You say you “favor less government because government is not God” – and yet Government is FROM God. (Romans 13,Which also has some interesting things to say about paying taxes.)

  8. Believe me, I pay a lot in taxes. I pay too much. Just last week the Feds dipped into my pay check and took out $1000. Off the top. I could use that money you know. But I am okay with paying my taxes because it is biblical to do so. Thankfully, I also live in a nation where I can protest higher taxes.

    I allow you to have the last word since its your blog. I don’t agree with you but I have enjoyed our dialogue. I hope you know that I don’t mean ill will toward you.

  9. I have no problem with paying taxes and would be willing to pay more in tax if it was needed to pay for essential services such as health and education. I’m not highly paid (probably at the lower end in my company), but my current salary is better than that of similar positions locally.

    Unfortunately our government has a “lower taxes” mind set and has cut billions from health and education budgets to offset the need to raise more revenue through taxes. And proposals to cut taxes are usually targeted at the most wealthy and not those on lower incomes who would benefit most from reduced tax.

  10. My Feb 15, 9:48 AM post, I mentioned someone’s grandpa. I remembered just a few hours ago that the person who was wiggy because his grandfather worked in the oil world (as have a few other people in his family) apparently himself forgot that his grandparents, both that grandpa and grandma, his own mother too, were Democrats and voted for Bill Clinton happily. This wiggy person says the Clintons are evil (although, inexplicably, he spent a brief time span acting like Bill is defensible and acceptable as a person in general, but he has gotten over that). So… is his grandpa going to hell for voting in Bill? And what about his mother and dear grandmother? This is a rhetorical question; this person’s interactive habits are hypocritical, dull, and abusive.

  11. By the way, even though I didn’t think his grandparents were bad people, I didn’t understand why they liked Bill Clinton… not even the first time. I’m not sure whether they voted for him the second time.

  12. I’d missed this thread previously. Probably a good place to address one of Roy’s assertions.

    That “Gary North is a Christian”…maybe, maybe not. I don’t know the man, or anything about him.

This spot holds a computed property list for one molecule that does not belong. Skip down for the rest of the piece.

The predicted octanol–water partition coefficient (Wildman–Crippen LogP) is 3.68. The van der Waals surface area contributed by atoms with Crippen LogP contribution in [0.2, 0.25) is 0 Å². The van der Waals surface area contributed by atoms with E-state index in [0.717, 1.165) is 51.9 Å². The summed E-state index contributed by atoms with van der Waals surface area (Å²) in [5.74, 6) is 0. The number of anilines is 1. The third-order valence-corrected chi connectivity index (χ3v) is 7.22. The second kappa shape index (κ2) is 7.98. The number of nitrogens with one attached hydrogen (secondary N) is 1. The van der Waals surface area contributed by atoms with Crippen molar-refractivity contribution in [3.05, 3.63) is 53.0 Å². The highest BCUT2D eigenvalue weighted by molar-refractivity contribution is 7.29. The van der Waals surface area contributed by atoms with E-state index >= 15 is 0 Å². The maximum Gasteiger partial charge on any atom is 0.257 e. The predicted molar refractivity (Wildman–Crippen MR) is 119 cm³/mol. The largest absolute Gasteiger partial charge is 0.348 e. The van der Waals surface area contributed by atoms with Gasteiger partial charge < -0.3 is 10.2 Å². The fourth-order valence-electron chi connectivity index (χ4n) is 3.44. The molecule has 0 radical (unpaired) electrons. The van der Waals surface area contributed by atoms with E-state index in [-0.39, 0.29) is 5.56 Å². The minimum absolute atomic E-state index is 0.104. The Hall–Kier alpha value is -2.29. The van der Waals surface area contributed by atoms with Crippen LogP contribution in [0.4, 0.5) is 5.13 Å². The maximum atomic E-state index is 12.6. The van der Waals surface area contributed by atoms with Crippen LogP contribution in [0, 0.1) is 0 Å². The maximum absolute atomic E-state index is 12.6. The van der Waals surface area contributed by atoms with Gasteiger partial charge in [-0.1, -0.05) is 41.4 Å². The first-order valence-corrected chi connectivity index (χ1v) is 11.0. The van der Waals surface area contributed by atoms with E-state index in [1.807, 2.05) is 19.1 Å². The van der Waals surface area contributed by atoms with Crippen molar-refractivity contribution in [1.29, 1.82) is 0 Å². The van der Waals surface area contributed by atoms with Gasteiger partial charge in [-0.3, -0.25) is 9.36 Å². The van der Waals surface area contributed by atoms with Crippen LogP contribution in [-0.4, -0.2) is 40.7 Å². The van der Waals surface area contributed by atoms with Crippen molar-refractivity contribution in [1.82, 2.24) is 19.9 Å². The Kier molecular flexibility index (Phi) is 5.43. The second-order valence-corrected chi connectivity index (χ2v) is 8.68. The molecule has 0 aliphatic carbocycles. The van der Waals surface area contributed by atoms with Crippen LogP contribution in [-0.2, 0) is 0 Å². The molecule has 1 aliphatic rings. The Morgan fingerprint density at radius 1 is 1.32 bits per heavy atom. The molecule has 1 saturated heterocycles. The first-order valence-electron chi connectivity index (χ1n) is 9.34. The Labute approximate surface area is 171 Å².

But Jesus’ wisdom applies. Some who take His name in their mouth are none of His. Their fruits show who they really are.

    If Mr. North is a Tea Party apologist, he presumably agrees in most of their positions. It seems evident that in the Tea Party’s manipulation of those positions: small government, low taxes, gun-rights, etc.: their “principles” are a thin and transparent veneer for their driving-spirit of rebellion, anger, national pride, and violence.

    I testify emphatically that that spirit is not of Jesus. No one grounded in Jesus’ teaching should allow themself to be deceived otherwise.

    If Mr. North is a Tea Party apologist, in agreement with, and promoting, the spirit of that faction, I question strongly if he is a Christian according to the only criteria that matters.

    blessings, Steve

  13. Steve, I think it’s easy to make the mistake of accepting an idea because it has been presented to us by someone we consider to be a Christian. However that acceptance is based on the reverse of what we are told by Jesus. (You will know them by their fruit)

    Instead of judging SOMEONE by their fruit (as per scripture), the above approach is effectively judging the fruit according to our preconceptions about that someone. (basically: He’s a good Christian, so what he says must be good).

  14. Tim, that’s very much and very often what seems to happen. It seems to me the major failure of today’s Christians: a lack of intellectual honesty, and a lack of the intellectual DISCIPLINE that should be the mark of every DISCIPLE. Except we “take every IDEA captive to the obedience of Christ” (II Corinthians 10:5), we make ourselves prey to the manipulations of men, and (through them) the deceits of the enemy. That seems to be where many who call themselves Christians currently are.

    Jesus, wake Your foolish people ! Amen !

  15. Just musing how often the neighbors of a serial killer, interviewed after the fact, say “He was the nicest guy in the world.” How often the propagators of evil ideas (politicians and others) have a coterie of home-town admirers who smilingly testify to their precocious intelligence, or determination, or integrity.

    Man’s testimony is moonshine. Jesus’ wisdom, that men’s fruits reveal their nature, is reality.